The roughest meetings I ever attended during my studio days were not about making movies, but rather about selling them. They weren’t debates; they were more like wars.
When I started working at Paramount, the ad guys hated “Harold and Maude” so ferociously that the movie opened with no campaign at all — just a sort of tombstone ad. The film became a cult classic anyway, which doesn’t necessarily mean the sales guys are always wrong and the so-called “creative” types are always right.
All this comes to mind now that a new regime has taken over at Universal, led by two men whose backgrounds are in advertising and distribution. Marc Shmuger and David Linde doubtless will try to make films they know how to sell. But, paradoxically, one of the first they’re releasing (albeit inherited) is particularly a tough one.
“American Dreamz” needs a bold and brash campaign. Instead, Universal has provided a wussy one — the sort that makes you question whether major studios can really foster films that wander out of the mainstream.
When it comes to subject matter, “American Dreamz” would seem to be highly promotable: It’s about the pop-culture fixation on “American Idol.” It’s about Simon Cowell. It’s about Iraq. It’s about the Bush presidency.
OK, it’s about too many things, and a lot of the jokes don’t work. In fact, the movie as a whole reminded me of the late Billy Wilder’s final cycle of movies. The satire is biting, the characters are nasty and the experience as a whole is something between an acid bath and a cold shower, but exhilarating anyway.
The film was written and directed by Paul Weitz, who with his brother, Chris, gave us a delightful film last year called “In Good Company.” The studio had no idea how to sell that one either.
If you look back at movies like “Election,” “Rushmore” or “Wag the Dog,” you don’t exactly come away with a highlight reel of great campaigns. Indeed, studios often seem downright intimidated by intelligent movies. Or eccentric ones.
I remember one sales meeting at MGM years ago when the CEO decided to change the title of Barbra Streisand’s rather bizarre movie, “Yentl,” on the grounds that it made the film sound “too Jewish.” Streisand went ballistic. “The movie is about Jewish people,” she explained in a voice that cracked the chandelier.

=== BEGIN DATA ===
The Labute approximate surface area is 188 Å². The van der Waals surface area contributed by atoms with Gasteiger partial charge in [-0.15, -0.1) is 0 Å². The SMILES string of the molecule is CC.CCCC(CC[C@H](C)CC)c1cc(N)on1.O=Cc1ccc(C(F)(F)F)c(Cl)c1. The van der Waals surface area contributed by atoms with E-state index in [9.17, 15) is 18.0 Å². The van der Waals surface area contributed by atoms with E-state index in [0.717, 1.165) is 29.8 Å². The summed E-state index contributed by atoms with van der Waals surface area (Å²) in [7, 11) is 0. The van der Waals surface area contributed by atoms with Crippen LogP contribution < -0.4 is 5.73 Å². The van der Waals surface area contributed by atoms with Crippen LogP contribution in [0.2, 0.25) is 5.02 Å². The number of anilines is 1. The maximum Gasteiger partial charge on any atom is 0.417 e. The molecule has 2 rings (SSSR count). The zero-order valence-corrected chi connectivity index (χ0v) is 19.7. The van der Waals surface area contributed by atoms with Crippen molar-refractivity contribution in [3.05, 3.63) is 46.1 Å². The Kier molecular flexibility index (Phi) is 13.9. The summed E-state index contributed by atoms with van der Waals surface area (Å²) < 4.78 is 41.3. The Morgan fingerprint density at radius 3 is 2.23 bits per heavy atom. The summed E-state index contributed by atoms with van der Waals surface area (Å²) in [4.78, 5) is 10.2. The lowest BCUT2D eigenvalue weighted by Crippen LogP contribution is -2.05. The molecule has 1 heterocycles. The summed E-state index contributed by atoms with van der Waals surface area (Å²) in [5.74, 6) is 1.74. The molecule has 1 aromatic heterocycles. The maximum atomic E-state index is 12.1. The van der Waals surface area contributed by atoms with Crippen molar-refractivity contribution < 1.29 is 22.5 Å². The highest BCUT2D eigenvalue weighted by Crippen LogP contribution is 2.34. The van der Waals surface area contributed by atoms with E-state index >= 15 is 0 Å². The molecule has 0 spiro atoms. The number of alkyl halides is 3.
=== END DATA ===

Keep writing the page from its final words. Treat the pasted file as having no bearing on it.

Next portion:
Idiosyncratic movies need zealous supporters. Joel Silver is often parodied for his action films, but I admire the way he puts his (formidable) heft behind projects as diverse as “The Matrix,” Shane Black’s “Kiss Kiss Bang Bang” and, most recently, “V for Vendetta.” That doesn’t mean they’re great films, but he saw to it they were bold campaigns.
Harvey Weinstein, of course, initially put Miramax into the big time through his relentless (and imaginative) support of early films like “The Crying Game” and “My Left Foot” and by morphing films that might have been marginalized into the mainstream — “Shakespeare in Love,” for example. For that matter, DreamWorks came of age with its inspired promotion of “American Beauty.”
The job of selling “Spider-Man 3” won’t require the services of a creative genius. On the other hand, Fox Searchlight’s work in building an audience for “Sideways” was downright inspired, as was the Lionsgate campaign for “Crash.”
Should the studios dispatch all their “special” pictures to their “specialty” labels? Maybe, but a substantial number of filmmakers now suspect that these units increasingly are intent on making the very same studio films that their corporate parents are turning out, but at lower budgets. The unexpected success of “Brokeback Mountain” or “March of the Penguins” has persuaded the corporate Brahmins that there’s gold in what used to be called “art movies.”
All this puts even more pressure on those ad and marketing teams whose job it is to transform modest films into tentpoles. But, again, look back at projects like “Election” or “In Good Company” and you discover a more downbeat scenario — namely, innovative films that were diminished by bland, by-the-numbers campaigns.
“American Dreamz,” with all its flaws, deserves a better fate. “Harold and Maude” deserved one, too. It took about 10 years before the audience finally was allowed to discover the movie. That’s a long wait.